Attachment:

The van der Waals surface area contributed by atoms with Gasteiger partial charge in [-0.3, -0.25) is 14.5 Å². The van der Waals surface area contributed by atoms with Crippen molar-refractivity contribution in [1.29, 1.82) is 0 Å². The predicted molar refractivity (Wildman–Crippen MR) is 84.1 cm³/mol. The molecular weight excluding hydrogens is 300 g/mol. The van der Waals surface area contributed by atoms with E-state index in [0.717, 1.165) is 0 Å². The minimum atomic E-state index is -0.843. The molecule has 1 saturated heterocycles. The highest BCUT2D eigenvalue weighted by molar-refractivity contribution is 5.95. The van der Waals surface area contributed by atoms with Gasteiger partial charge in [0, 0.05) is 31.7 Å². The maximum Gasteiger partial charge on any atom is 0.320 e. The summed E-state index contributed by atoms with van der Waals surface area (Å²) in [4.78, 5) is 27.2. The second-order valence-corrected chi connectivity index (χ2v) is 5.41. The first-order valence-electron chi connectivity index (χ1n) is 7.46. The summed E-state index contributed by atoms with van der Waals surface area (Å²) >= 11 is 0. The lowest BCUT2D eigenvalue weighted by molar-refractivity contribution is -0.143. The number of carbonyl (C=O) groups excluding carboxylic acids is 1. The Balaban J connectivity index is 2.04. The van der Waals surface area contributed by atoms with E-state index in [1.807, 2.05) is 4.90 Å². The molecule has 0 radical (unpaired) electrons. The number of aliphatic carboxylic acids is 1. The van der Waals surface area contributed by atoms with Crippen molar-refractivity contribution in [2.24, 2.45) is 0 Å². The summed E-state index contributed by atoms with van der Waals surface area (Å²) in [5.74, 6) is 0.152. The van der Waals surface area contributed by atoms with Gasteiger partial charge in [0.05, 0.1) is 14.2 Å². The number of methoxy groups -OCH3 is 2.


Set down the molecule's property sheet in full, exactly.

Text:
The van der Waals surface area contributed by atoms with Gasteiger partial charge in [-0.3, -0.25) is 14.5 Å². The van der Waals surface area contributed by atoms with Crippen molar-refractivity contribution in [1.29, 1.82) is 0 Å². The predicted molar refractivity (Wildman–Crippen MR) is 84.1 cm³/mol. The molecular weight excluding hydrogens is 300 g/mol. The van der Waals surface area contributed by atoms with E-state index in [0.717, 1.165) is 0 Å². The minimum atomic E-state index is -0.843. The molecule has 1 saturated heterocycles. The highest BCUT2D eigenvalue weighted by molar-refractivity contribution is 5.95. The van der Waals surface area contributed by atoms with Gasteiger partial charge in [0, 0.05) is 31.7 Å². The maximum Gasteiger partial charge on any atom is 0.320 e. The summed E-state index contributed by atoms with van der Waals surface area (Å²) in [4.78, 5) is 27.2. The second-order valence-corrected chi connectivity index (χ2v) is 5.41. The first-order valence-electron chi connectivity index (χ1n) is 7.46. The summed E-state index contributed by atoms with van der Waals surface area (Å²) >= 11 is 0. The lowest BCUT2D eigenvalue weighted by molar-refractivity contribution is -0.143. The number of carbonyl (C=O) groups excluding carboxylic acids is 1. The Balaban J connectivity index is 2.04. The van der Waals surface area contributed by atoms with E-state index in [1.807, 2.05) is 4.90 Å². The molecule has 0 radical (unpaired) electrons. The number of aliphatic carboxylic acids is 1. The van der Waals surface area contributed by atoms with Crippen molar-refractivity contribution in [2.24, 2.45) is 0 Å². The summed E-state index contributed by atoms with van der Waals surface area (Å²) in [5.74, 6) is 0.152. The van der Waals surface area contributed by atoms with Gasteiger partial charge in [0.05, 0.1) is 14.2 Å². The number of methoxy groups -OCH3 is 2.